( U'os ) as very relevant to youth.
Har.na believes McGovcrn's "consistent
stances on the issue" make him the most
h Tcsf a-d sincere candidate.
Both groups are still relative!;. mujII.
but support is expeeted to increase,
aecording to the groups' leade rs.
I hose interested n the Muskie
campa'gn should contact Em ( bmes at
"33-.U3 1 or Bu! Rattene at 'i.V?-'.Uv or
write P.O. B x ,43. Chapel ll 'i.
I n ! ormal n concerning the M.Go-.crn
campaign can be obtained by ..a i
l 3 w( a i s s
Ml.... .l M. L., MM,..!, I.. Ill I J I II I
Universitv ga tb.
. . .... i j. a i
stretched to record
supporters , : he (
higher edu.ti.-n a!
The eu ses.
For the .:,
into the fall,
restructuring K. :
Led b the C
Board o! I n.siees. upp i
plans set up several ::iui;i,i
legislators m oppiv-m . : to t
Council to discuss
by Evans sitt
St.;i! U .( r
Proposed regulations on the -alcoholic
beverages on the I r. Acuity
campus will be discussed today at .
meeting of the Consolidated I o , - ' .
The Council vvill consider the dull
regulations drawn up at a meeting '
campus deans of student uttans and
student body presidents last montli.
The council, composed ot the
chancellors of the six Consolidated
University campuses and Consolidated.
University President William C. I nday.
will meet at the Genera! administration
offices in Chapel Hill at
The council. composed of the
chancellors of the six Consolidated
University campuses and Consolidated
University President Wi'lum (. I nd.u. .
will meet at the General ad m misf ra! i i'
offices in Chapel Hdl at 10 a.m.
The policy, ii approved by the
Administrative Council, will be presented
to the Executive Committee of the B -od
of Trustees for their considerate m at 'h
next Executive Committee metre Ve, .
"'Since the attorney general's ?:icc i .
involved in this, since it refers to s, uie of
his opinions, the proposal will go through
that office prior to the v. mKr
meeting." Friday said.
The reassessment of the
j!c h !
regulations on the Cons.hdated
University campuses began last -pru-g
The Administrative council at thai true
re, .. .;
. ) i
t.ir nn Sloan parks her bodv in a 10
she s nt careful. Officer Sinuns may come
( htf KolllVsOll I
s .-,"c4-. -
Founded February 23. 1893
:lv Sena:? and
c-v - I .:..e. Committee-
,.r-u": pr.-v ded ScVt: an
, : s..pport tor a
. l- ha. sc.! ot from his
s . .- n , - -; , o s a rr e n
i. r.p p'j-.s
: e, . ' .rd w;th
.- .. .. : ; ; If
. -.s v . -:c:c -..dge; control
.-; ". c.; --g o; the General
v !..;pei Hid r this academic-..r..-g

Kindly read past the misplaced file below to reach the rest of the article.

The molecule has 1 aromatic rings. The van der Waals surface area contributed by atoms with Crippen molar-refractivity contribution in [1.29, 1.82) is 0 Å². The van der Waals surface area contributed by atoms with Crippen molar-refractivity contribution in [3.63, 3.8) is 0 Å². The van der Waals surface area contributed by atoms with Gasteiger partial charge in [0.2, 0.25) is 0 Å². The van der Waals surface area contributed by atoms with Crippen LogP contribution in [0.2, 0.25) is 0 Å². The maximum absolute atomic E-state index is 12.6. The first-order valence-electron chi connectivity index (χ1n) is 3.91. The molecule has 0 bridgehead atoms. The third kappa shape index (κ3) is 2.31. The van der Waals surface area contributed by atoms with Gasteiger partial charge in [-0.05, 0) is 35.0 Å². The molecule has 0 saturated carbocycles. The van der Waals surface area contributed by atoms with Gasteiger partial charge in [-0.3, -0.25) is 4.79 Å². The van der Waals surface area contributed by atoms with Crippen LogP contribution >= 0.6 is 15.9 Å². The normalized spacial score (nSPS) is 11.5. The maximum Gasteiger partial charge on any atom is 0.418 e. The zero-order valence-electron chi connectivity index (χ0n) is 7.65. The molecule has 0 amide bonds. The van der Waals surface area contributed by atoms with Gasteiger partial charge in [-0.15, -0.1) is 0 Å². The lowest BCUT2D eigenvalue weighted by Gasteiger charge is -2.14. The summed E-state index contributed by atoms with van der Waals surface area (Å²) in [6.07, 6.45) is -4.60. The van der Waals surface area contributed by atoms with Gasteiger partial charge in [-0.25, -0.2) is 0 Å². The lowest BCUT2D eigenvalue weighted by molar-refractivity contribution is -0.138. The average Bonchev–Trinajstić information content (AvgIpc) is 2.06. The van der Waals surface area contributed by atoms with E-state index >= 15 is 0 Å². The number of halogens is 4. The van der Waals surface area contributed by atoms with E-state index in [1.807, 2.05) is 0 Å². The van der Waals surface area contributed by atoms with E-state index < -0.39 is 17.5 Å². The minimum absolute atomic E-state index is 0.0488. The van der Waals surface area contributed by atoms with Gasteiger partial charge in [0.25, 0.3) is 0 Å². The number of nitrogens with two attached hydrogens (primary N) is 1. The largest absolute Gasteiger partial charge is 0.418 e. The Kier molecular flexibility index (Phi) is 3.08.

suggestions o! the
i " t'ou,cd were presented.
- - .:;. :! tv bu hl :rom the
: the Consolidated
th s :.!c ul!y group proposed
l'i,r state institutions into
h i ed I mversity over the next
1 ' s pi..ri would bring all the
..:o-s under a central board, as
i the de :-s
s t ude n t af t airs of eac h
-tudv lie current
Ihe de.u-s nut Sep? 14 with Richard
R -bins. .ji. ..- - i -ant to President Fuday,
i ' d;sc'.iss the p 'hey 1 rem this meeting
came a pr posed set of regulat ions, w hicti
. u'd lo, .sCn tt.e currently restrictive
1 hi- dralt ot the regulations was
presented to the meeting ot the deans
with the student body presidents Sept.
At this meeting the proposed
icgulalions were broadened even further
to allow Ihe possession and consumption
of both beer, wine and liquor in dorm
Ihis move to allow Ihe possession and
consumption of liquor in dorm rooms is
a delicate legal point. Sudi a University
regulation would constitute "permission"
from the owner of the residence (dorm)
; r f!ie cor'sumpiion of liquor. Under
tate law. such permission is required
Ihe question of the consumption and
possession ot all types of alcoholic
1 o r.'.'.s m the non-resident lal areas f
'!u I r.iVei-ity is another jm humous one.
Ih. pi p .sed reguhtions call upon the
chanee'hir ot each campus "following
app: pn ate c -ultation wifh appropriate
-tudenl and r faculty representatives,"
' de iii-iite areas in whicli alcoholic
h,. v era .s may be consumed legally.
I h.-. :reas ' lay include the social
ai.o i .: d and the areas outside of
siiluiru'. such as athletic
c a . r. . a "
and parking !"t'
minute one behind the Student Union. If
jlon2 ar d have her towed. (Staff photo bv
c sc -ir j J